Status check: Your 2022 federal pay raise

The 2022 federal pay raise is coming into clearer focus.

In many ways the question that feds ask every year is certainly easier to answer than back in 2020. Sure, there are still plenty of questions about our pandemic or post-pandemic economy, but there’s no election drama to contend with. Feds will be done paying off that not-so-popular payroll deferral.

Things look relatively cut and dry this time on federal pay, but there’s still one, big lingering question.

I’ll get to that in a minute, but here’s what we know so far.

House appropriators were silent on the topic of federal pay in their 2022 draft legislation, which the financial services and general government subcommittee released and advanced last week.

It means the House has essentially endorsed President Joe Biden’s proposed 2.7% federal pay raise, and that number is likely what we’ll see as Congress hammers out next year’s budget.

Sure, the Senate could offer up its own number as it starts the appropriations process this summer, but it doesn’t seem likely. Rep. Jennifer Wexton (D-Va.) said the Senate is eyeing that 2.7% number too.

If Congress does nothing on federal pay between now and the rest of the calendar year, the president’s proposed  federal pay raise for 2022 is almost bound to move forward. To make it official, Biden must sign an executive order implementing the raise for civilian federal employees before the year ends.

The EO, regardless of what it says, almost always comes near the holidays. Hopefully not on New Year’s Eve this time, please.

Congress can — as it has twice in the last three years — offer up and pass its own federal pay raise into law.

But again that seems unlikely, especially when the same party is in charge of the White House, House and Senate. There’s no real reason for the House or the Senate to break from the White House on this particular topic; there are seemingly bigger disagreements to settle.

Still, that hasn’t stopped federal employee groups from calling for something a little higher. A group of House and Senate Democrats introduced standalone legislation earlier this year, this time calling for a 3.2% federal pay raise in 2022. That’s what the two largest federal employee unions would like to see next year.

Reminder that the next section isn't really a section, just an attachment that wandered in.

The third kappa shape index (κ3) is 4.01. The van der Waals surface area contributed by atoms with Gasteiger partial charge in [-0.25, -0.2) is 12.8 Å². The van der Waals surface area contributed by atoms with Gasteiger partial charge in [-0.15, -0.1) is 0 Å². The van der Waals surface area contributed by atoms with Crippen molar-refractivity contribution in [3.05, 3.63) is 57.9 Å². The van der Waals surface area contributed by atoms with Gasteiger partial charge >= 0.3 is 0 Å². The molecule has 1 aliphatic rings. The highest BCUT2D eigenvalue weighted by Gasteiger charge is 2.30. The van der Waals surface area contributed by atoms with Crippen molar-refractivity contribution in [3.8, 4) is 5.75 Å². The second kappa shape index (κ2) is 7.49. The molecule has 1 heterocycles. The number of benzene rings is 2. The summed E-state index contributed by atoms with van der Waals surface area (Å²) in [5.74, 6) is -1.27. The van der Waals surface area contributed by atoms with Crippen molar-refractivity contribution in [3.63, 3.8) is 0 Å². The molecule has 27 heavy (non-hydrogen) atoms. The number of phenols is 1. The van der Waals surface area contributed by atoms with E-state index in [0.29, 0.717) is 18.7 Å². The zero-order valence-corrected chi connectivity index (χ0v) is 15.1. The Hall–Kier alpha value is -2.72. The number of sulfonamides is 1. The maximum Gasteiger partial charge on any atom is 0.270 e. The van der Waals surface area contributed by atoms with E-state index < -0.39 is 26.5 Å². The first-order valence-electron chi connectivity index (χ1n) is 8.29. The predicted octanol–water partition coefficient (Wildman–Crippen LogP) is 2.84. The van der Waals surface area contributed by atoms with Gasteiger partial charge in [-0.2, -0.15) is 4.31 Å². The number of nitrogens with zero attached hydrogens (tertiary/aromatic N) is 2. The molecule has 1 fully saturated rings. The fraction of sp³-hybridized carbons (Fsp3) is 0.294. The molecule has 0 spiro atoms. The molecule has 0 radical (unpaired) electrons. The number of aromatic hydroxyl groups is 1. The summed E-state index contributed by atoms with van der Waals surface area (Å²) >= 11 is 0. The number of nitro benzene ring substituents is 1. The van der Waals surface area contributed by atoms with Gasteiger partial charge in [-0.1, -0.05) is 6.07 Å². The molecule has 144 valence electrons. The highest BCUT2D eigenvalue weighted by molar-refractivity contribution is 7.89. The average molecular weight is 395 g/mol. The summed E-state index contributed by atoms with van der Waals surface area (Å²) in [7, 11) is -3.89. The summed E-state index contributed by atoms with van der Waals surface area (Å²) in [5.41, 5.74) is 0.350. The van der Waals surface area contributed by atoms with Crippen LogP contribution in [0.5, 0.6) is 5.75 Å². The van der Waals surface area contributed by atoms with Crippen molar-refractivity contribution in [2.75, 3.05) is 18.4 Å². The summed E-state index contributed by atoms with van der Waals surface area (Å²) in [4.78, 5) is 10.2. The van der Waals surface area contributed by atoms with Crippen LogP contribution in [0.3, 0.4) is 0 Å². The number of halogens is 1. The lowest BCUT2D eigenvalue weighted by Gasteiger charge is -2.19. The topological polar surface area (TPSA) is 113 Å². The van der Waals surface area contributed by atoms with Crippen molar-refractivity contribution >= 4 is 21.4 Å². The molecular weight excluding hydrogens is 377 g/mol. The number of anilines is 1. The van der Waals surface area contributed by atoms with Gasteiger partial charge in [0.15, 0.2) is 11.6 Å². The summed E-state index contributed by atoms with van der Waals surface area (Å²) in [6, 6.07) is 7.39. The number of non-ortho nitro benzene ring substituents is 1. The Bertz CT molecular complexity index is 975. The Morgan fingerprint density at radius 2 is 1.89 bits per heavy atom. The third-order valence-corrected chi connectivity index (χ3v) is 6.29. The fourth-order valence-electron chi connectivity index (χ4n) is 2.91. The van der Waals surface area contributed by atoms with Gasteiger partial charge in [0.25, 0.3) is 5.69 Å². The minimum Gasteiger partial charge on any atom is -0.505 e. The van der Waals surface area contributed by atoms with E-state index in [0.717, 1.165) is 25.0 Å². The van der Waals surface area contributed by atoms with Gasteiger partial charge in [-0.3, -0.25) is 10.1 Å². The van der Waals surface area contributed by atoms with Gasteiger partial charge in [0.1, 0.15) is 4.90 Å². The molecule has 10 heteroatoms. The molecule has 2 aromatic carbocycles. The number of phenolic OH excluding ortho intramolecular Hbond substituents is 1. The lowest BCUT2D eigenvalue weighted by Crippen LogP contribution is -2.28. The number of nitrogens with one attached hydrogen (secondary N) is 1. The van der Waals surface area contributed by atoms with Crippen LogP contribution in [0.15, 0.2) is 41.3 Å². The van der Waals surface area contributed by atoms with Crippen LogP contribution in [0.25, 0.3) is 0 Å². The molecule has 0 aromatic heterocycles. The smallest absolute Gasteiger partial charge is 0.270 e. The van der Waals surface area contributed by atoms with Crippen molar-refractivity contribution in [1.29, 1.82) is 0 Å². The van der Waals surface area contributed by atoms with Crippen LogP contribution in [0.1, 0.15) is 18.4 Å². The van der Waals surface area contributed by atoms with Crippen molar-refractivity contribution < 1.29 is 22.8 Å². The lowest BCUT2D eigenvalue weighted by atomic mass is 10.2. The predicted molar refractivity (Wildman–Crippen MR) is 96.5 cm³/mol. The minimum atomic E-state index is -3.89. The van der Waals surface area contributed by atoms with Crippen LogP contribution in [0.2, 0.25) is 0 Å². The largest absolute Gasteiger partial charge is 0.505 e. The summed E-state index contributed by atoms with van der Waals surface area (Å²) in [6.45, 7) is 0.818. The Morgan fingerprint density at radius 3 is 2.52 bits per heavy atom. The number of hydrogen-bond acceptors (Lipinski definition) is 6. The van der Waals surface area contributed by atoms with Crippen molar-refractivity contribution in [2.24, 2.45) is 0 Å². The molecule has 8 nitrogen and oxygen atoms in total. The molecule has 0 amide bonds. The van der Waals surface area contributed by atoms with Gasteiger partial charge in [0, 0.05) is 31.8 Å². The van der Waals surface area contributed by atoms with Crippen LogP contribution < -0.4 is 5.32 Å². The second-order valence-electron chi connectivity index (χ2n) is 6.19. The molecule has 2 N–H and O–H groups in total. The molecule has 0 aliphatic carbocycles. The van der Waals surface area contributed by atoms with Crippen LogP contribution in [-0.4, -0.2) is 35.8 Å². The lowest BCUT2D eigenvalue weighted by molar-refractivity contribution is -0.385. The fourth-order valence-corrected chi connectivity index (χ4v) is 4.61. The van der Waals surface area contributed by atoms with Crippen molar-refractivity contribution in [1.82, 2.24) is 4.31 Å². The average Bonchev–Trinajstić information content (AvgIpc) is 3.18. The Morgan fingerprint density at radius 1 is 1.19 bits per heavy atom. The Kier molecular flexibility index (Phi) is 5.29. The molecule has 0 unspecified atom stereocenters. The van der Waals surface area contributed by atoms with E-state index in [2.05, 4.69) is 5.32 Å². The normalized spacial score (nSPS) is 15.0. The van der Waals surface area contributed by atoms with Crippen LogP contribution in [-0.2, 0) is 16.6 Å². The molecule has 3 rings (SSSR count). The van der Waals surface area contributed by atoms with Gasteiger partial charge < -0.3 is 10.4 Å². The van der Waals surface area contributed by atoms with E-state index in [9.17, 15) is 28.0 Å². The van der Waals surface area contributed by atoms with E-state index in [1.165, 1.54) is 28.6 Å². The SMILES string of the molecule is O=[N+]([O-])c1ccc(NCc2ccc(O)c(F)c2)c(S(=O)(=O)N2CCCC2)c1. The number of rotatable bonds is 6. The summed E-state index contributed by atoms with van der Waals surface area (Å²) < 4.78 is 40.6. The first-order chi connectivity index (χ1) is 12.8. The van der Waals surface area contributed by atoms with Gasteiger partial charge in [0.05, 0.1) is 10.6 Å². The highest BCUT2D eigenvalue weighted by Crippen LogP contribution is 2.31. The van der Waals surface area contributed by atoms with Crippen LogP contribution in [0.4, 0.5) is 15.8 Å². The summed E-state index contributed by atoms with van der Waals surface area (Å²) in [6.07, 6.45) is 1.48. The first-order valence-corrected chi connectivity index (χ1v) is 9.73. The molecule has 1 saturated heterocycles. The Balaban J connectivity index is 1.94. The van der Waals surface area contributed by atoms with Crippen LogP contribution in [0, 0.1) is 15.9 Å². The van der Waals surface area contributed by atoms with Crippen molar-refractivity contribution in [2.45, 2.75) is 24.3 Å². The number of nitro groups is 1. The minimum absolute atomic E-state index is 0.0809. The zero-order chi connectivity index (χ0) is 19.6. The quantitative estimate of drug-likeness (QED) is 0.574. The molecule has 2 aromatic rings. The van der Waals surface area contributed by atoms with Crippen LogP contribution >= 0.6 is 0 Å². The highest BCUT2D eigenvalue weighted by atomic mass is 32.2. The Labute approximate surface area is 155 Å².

“Certainly the White House’s 2.7% proposal is a welcome start to the debate over what federal employees deserve next year, but there is plenty of time for the administration and Congress to reconsider and give frontline federal workers an average 3.2%,” Tony Reardon, national president of the National Treasury Employees Union, said last week.

Yes, there is still time.

And here’s where that lingering question comes back into play.

Federal pay raises usually come in two parts: a base pay raise and often a locality adjustment. For a full recap on how that works, check out these explainers from my colleague David Thornton and me.

When it comes to the president’s proposed 2.7% federal pay raise, the Biden administration hasn’t specified yet how locality adjustments fit into the picture.

Put another way, we don’t technically know whether 2.7% is the floor or the ceiling. When we asked the administration about it last month, an Office of Management and Budget official told us: “We are currently evaluating a number of options ahead of a final decision on the amount to be communicated to Congress in the president’s alternative pay plan.”

The White House has until the last day in August to send an alternative pay plan to Congress. But in the meantime, let’s speculate what some of those options could be.

Scenario #1: a 2.2% base pay raise + 0.5% locality adjustment = 2.7% total federal pay raise.

According to a formula set in statute, federal employees are, in fact, due a 2.2% base pay raise next year. Perhaps the Biden administration chooses to go along with that formula and tack on an extra 0.5% in locality adjustments.

Scenario #2: a 2.7% base pay raise + 0.5% locality adjustment = 3.2% total federal pay raise.

In this scenario, the 2.7% proposed raise is the floor, and it’s likely what federal employee groups are pushing while they seek bigger pay bumps for their members.

Yes, these numbers can change throughout the year. The previous two administrations have changed their minds before.

But if you’re the betting type, I’ll throw one caveat into the mix for this scenario. The military is also looking at a 2.7% pay raise next  year. For some, maintaining pay parity between the military and civilian federal workforce is a priority.

Scenario #3: a 2.7% base pay raise, no locality pay adjustments.

It’s difficult to assess the likelihood of this one. But as feds might recall, there were no locality adjustments in 2021’s 1% pay raise.

This doesn’t mean feds don’t receive locality pay. It simply means locality pay levels are stuck at where they were back in 2019.

Scenario #4: none of the above! The scenarios I suggested above are educated guesses, based on both my experience with this topic and  conversations that I’ve had with sources who track federal pay.

But of course, there are theoretically dozens of other options, and there’s nothing stopping the administration from mixing and matching other numbers.

So stay tuned throughout the summer; the federal pay picture will become even clearer by the end of August.

Nearly Useless Factoid

By David Thornton

Tutankhamun’s tomb included his boomerang collection. They were traditionally used in ancient Egypt to hunt birds in the marshes.

Source: TourEgypt

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